Atomic Anniversary

August 7, 2017

Is America Guilty on Atomic Anniversary?

Institute on Religion and Democracy Press Release
August 7, 2017
Contact: Jeff Walton office: 202-682-4131, cell: 202-413-5639, e-mail: jwalton@TheIRD.org

“Every step Truman could have taken seems likely to have led to the deaths of innocents. In light of the options, he chose the greatest possible good.”
-Marc LiVecche, IRD Scholar on Christian Ethics, War and Peace.

Washington, DC—This week marks the anniversaries of the atomic strikes on Hiroshima and Nagasaki that ended World War II. The strikes killed 150-250,000, and the war killed 50-60 million, about a third of whom were killed by imperialist Japan’s aggression in the Pacific.

The strikes were terrible acts with terrible consequences. But were they wrong?

IRD President Mark Tooley and Providence Managing Editor Marc LiVecche are available for Christian comment on 72nd anniversary of atomic strikes.

Marc LiVecche, IRD Scholar on Christian Ethics, War and Peace commented:

“Some insist the unleashing of the atomic bombs over Japan was a clear-cut case of mass murder – the intentional slaughter of the innocent.

“The most common rebuttal to the idea that the atomic bombings were immoral is that they, in fact, saved lives, even civilian lives.

“It matters, surely, that it was Japanese militarism that chose to launch its grasping aggression across the Pacific in the first place. America, with her citizen soldiers, was roused to repel unjust attacks, to take back what was wrongly taken, and to punish evil. The cancellation of Operation Downfall, the invasion, quite obviously saved allied lives.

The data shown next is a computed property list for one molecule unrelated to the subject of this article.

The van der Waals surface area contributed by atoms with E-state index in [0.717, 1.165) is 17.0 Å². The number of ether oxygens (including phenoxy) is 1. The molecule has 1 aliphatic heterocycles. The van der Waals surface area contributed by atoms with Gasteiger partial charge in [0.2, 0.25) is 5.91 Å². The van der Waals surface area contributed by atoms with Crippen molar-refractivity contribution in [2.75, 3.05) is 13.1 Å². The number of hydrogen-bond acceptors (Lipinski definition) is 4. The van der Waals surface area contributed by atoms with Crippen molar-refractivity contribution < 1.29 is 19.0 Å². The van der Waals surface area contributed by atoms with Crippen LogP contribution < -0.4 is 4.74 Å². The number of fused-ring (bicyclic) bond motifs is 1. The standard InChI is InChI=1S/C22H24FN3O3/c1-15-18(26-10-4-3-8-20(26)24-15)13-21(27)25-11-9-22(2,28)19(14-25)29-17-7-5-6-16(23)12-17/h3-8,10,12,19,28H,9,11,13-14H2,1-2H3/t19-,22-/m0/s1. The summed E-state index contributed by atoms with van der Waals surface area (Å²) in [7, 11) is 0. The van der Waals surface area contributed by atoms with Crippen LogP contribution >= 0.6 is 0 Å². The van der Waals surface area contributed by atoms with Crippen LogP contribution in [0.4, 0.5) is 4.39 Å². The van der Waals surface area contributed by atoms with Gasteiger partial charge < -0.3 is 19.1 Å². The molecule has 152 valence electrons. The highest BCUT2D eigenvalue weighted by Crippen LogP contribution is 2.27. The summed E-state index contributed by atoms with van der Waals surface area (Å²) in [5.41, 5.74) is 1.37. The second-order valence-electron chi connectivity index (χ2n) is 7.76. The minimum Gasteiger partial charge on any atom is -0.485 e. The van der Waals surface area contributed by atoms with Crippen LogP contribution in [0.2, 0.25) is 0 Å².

“Every step Truman could have taken seems likely to have led to the deaths of innocents. In light of the options, he chose to obtain the greatest good he could given the options available.

“Choices between a little death or a lot or between combatant deaths or noncombatant deaths do not seem the choices that were available.

“Under the auspices of the just war tradition grief is always in play: lament, reluctance, and a fervent desire that another way could have been found always attend the use of force. But grief is not equivalent to guilt.

IRD President Mark Tooley commented:

“This week is an appropriate time to recall both the horrors of Hiroshima and Nagasaki and, even more so, the exponentially larger horrors of war and atrocities that the U.S. atomic strikes ended.

“The Second World War was facilitated partly by Utopian and pacifist religious voices of the 1930s that dreamily denied the horrific reality of Nazism and Japanese aggression, while still advocating disarmament and endless accommodation of aggression by the West.

“Beating swords into plowshares is the hope for all believers in the Scriptures and the messianic promises. But in orthodox faith these promises of complete peace and absence of aggression are fulfilled only when God’s Kingdom is consummated, not through human exertions, which only can attain an approximate peace, at least for a season.”

www.TheIRD.org


2 Responses to Is America Guilty on Atomic Anniversary?

  1. Noel Elias says:

    War never solves anything but continues and festers the animosity and tensions that exist. To respect and understand each other and adopt compromise as the tool to solve differences will always be my choice rather than the barbaric acts of war.

  2. CKG says:

    The defense of the bombings as having ultimately saved both Allied and Japanese civilian lives by shortening the war and convincing the Imperial High Command that to continue the war was futile and indeed suicidal, is familiar, and even compelling, as far as it goes. . .

    But nevertheless, the bombings deliberately targeted tens of thousands of civilians, which cannot be squared with Just War Theory in any form. For that reason, the bombings of Hiroshima and Nagasaki were, at the very best, morally ambiguous.

    And, as Christians, we ought to mourn the fact that Nagasaki contained the largest population of Japanese Christians at that time. . .

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